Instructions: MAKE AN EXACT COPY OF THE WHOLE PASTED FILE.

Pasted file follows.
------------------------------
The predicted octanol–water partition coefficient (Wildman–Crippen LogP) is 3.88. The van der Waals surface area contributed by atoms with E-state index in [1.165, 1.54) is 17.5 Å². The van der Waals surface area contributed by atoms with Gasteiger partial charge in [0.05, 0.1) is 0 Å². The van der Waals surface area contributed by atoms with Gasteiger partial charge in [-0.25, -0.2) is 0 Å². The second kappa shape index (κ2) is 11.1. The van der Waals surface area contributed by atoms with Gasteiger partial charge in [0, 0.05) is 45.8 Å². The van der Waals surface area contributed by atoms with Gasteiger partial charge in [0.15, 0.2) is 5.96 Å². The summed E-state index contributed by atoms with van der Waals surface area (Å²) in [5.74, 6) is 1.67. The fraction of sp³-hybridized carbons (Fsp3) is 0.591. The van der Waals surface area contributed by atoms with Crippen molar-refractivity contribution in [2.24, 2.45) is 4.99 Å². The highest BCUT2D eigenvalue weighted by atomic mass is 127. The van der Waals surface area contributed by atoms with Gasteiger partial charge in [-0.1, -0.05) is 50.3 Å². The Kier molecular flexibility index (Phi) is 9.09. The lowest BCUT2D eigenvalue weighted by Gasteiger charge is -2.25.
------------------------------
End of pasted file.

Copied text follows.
The predicted octanol–water partition coefficient (Wildman–Crippen LogP) is 3.88. The van der Waals surface area contributed by atoms with E-state index in [1.165, 1.54) is 17.5 Å². The van der Waals surface area contributed by atoms with Gasteiger partial charge in [0.05, 0.1) is 0 Å². The van der Waals surface area contributed by atoms with Gasteiger partial charge in [-0.25, -0.2) is 0 Å². The second kappa shape index (κ2) is 11.1. The van der Waals surface area contributed by atoms with Gasteiger partial charge in [0, 0.05) is 45.8 Å². The van der Waals surface area contributed by atoms with Gasteiger partial charge in [0.15, 0.2) is 5.96 Å². The summed E-state index contributed by atoms with van der Waals surface area (Å²) in [5.74, 6) is 1.67. The fraction of sp³-hybridized carbons (Fsp3) is 0.591. The van der Waals surface area contributed by atoms with Crippen molar-refractivity contribution in [2.24, 2.45) is 4.99 Å². The highest BCUT2D eigenvalue weighted by atomic mass is 127. The van der Waals surface area contributed by atoms with Gasteiger partial charge in [-0.1, -0.05) is 50.3 Å². The Kier molecular flexibility index (Phi) is 9.09. The lowest BCUT2D eigenvalue weighted by Gasteiger charge is -2.25.